[Mac_crypto] Apple should use SHA! (or stronger) to authenticate software releases

Arnold G. Reinhold mac_crypto@vmeng.com
Sun, 4 Apr 2004 06:17:55 -0500

The cryptographic hash function MD5 has long been used to 
authenticate software packages, particularly in the Linux/Unix/open 
source community. This has carried over to Apple's OS-X. The MD5 hash 
of an entire package is calculated and its value is transmitted 
separately from the package. Users who download the package compute 
the hash of the copy they received and match that value against the 

Putting aside the question of how the the hash value is safely 
transmitted, there is a potential attack on this method due to the 
128 bit length of the MD5 hash output. If all the individuals having 
input to the creation of the original software package are 
trustworthy, then 128 bits provides adequate security. Someone trying 
to substitute a version of that package containing a malicious 
modification (Trojan horse, virus,  backdoor) would have to solve a 
128 bit problem to create an infected package that passed the hash 
verification. That is considered computationally infeasible, at least 
until the advent of quantum computing.

One might think the above argument proves MD5 is sufficient. After 
all, if an attacker had an agent working inside the organization that 
produced the package, that agent could simply incorporate the 
malicious software patch in the original package. However such an 
insertion is very risky. A sophisticated software company would 
likely have code reviews that would make introduction of the 
malicious code difficult. Use of a source control system makes is 
easy to track down whoever inserted the malicious change once it is 
discovered. The malicious code would be distributed to everyone, 
increasing the likelihood of detection. In an open source model, a 
defect in source code is particularly hard to hide. The agent risks 
being uncovered and and perhaps prosecuted, the organization he works 
for risks being identified and the technical means that the malicious 
code employed would be compromised.

A safer attack would be for the agent to insert an apparently 
innocent modification to the package, with the modification selected 
so that the MD5 hash of the package with the malicious code matches 
the hash of the officially released package. Since the attacker (or 
whomever he is working for) controls the malicious code, calculating 
the value of this modification is subject to a meet-in-the-middle 
attack and presents presents a 64-bit problem. Solving such a problem 
is within the means of a well-funded attacker today* and will become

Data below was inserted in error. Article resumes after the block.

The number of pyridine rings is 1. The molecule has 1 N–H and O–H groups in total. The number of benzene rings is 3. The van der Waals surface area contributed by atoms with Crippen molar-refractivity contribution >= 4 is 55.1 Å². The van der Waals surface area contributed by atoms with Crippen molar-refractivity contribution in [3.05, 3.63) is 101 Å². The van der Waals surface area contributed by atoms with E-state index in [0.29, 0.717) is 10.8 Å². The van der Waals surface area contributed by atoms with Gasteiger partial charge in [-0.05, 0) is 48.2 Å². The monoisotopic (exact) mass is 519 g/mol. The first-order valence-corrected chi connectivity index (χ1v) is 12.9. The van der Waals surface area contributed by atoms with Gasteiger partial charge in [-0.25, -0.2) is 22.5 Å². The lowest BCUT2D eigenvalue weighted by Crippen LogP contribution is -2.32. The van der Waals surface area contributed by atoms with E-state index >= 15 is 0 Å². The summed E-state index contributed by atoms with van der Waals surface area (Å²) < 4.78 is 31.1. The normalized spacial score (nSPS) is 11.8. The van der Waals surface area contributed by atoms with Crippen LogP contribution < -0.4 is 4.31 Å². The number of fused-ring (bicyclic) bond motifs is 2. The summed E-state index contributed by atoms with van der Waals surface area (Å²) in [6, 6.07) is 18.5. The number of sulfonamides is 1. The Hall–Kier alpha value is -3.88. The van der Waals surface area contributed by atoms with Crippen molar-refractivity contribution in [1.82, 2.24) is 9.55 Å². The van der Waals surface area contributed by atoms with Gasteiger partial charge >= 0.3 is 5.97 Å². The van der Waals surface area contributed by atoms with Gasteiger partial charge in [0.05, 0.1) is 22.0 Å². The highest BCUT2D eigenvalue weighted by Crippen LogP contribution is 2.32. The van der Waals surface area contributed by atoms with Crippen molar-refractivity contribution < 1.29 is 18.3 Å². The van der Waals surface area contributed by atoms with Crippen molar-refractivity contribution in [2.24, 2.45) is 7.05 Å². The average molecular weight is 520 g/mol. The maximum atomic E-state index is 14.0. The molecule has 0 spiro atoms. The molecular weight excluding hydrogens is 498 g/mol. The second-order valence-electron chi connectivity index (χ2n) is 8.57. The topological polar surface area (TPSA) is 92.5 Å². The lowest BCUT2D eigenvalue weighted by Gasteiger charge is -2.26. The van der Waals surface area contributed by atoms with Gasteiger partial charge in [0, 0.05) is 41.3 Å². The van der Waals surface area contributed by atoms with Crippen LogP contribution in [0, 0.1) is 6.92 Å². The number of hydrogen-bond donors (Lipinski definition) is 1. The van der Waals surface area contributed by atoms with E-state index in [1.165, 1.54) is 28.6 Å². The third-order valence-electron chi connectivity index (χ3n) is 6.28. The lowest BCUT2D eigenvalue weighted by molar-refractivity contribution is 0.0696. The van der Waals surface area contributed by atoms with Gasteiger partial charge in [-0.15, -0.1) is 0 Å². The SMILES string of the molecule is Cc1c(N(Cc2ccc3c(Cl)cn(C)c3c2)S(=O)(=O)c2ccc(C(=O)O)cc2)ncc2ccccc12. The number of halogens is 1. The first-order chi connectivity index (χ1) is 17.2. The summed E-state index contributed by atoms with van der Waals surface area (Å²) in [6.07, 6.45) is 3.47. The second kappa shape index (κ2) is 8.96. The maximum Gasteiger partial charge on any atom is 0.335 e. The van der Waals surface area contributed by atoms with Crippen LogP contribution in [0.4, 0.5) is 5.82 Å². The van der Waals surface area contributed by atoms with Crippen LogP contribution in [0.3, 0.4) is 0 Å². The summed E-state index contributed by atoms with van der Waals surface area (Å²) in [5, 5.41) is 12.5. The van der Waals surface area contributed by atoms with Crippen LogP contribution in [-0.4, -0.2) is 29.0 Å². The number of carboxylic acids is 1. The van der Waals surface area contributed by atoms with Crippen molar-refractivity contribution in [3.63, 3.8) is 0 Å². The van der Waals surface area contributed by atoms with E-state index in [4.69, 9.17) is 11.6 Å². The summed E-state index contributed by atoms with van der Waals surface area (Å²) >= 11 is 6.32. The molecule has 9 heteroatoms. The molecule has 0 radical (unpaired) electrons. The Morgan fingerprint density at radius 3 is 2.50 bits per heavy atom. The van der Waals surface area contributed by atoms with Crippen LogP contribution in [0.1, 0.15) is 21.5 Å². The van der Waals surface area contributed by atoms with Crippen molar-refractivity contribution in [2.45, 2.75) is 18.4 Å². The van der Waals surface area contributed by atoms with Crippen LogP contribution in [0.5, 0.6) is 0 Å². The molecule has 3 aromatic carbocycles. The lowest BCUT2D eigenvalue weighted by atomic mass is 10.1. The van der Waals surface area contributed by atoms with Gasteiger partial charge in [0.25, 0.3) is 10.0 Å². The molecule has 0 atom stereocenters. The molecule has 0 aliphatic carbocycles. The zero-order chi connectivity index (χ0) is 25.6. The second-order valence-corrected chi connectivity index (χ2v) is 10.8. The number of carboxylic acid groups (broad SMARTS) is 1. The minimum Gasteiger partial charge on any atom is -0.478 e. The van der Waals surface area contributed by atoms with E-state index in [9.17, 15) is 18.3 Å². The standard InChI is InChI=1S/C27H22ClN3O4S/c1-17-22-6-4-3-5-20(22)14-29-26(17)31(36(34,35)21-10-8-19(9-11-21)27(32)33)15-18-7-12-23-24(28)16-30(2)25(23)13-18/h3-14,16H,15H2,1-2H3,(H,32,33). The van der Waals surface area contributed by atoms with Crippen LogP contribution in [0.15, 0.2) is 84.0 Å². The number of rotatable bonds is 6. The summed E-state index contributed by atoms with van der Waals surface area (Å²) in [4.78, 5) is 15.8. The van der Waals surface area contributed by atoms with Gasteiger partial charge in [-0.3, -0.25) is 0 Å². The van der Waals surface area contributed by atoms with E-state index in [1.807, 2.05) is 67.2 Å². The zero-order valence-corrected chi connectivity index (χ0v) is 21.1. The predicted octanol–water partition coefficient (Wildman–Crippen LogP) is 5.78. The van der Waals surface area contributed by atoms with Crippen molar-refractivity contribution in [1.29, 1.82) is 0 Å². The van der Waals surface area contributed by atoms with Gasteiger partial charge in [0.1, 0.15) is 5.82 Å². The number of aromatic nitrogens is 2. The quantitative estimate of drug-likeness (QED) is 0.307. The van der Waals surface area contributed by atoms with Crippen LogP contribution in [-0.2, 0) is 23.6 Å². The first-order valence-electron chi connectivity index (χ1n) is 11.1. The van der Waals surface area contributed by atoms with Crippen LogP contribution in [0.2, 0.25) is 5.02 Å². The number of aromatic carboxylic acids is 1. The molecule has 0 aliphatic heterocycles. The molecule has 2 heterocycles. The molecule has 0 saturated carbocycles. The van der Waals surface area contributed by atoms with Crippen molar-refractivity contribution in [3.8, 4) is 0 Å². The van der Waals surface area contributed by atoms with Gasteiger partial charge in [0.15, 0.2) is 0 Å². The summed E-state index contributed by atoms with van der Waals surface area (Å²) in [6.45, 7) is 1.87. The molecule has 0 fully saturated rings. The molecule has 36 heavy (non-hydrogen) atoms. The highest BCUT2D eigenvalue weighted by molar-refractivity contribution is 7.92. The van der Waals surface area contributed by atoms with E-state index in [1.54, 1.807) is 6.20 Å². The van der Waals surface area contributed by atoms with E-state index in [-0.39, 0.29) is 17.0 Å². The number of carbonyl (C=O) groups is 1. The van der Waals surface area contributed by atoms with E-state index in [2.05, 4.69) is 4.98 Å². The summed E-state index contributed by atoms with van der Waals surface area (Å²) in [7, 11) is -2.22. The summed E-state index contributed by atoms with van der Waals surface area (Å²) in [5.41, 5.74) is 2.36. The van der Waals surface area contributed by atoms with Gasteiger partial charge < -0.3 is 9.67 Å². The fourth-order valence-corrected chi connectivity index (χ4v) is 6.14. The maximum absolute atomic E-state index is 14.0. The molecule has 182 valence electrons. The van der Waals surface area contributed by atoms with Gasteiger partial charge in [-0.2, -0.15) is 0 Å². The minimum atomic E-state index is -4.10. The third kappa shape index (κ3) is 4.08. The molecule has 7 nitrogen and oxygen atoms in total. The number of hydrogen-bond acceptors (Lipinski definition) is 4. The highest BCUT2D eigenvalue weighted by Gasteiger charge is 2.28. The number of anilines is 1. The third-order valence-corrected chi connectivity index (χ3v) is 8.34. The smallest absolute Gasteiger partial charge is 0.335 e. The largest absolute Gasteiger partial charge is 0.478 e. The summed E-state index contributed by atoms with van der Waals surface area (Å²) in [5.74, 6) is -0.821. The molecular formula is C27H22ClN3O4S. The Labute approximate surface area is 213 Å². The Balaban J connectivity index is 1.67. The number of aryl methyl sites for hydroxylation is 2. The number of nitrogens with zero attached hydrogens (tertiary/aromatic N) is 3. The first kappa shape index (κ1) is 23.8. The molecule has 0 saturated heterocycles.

easier in the future.

The modification could be designed to get past code reviews in a 
number of ways. For example, 64 low order bits in a JPEG icon might 
be altered. The agent would have to make the last modification to the 
software package prior to release and perhaps send a final 
pre-release version of the package to someone on the outside who does 
the collision calculation, but those are hardly insurmountable 
hurdles.  In situations where new releases are relatively frequent, 
it may suffice for this attack to succeed only occasionally, allowing 
periodic entry into selected systems to recover private keys, for 
example.  The attacker merely submits modifications late in the 
release cycle and if his happens to be last then the full attack is 

The obvious solution to this problem is to use a wider hash for 
package authentication. For example, SHA-256 would present an 
attacker using this approach with a 128-bit problem. Even SHA1 would 
be preferable, making such an attack an 80 bit problem.  If both MD5 
and SHA1 hashes are provided, the attacker faces the problem of 
forging them both. It costs almost nothing to provide a wider hash 
along with the MD5 hash whenever a new package is released. It seems 
the prudent thing for Apple to do.

Arnold Reinhold

* From: http://www.rsasecurity.com/rsalabs/faq/3-6-6.html

"Van Oorschot and Wiener [VW94] have considered a brute-force search 
for collisions (see Question 2.1.6) in hash functions, and they 
estimate a collision search machine designed specifically for MD5 
(costing $10 million in 1994) could find a collision for MD5 in 24 
days on average. The general techniques can be applied to other hash 

P. van Oorschot and M. Wiener, Parallel collision search with 
application to hash functions and discrete logarithms, Proceedings of 
2nd ACM Conference on Computer and Communication Security(1994).

** SHA1 is available in OS-X as part of openssl. Type "openssl  sha1 filename"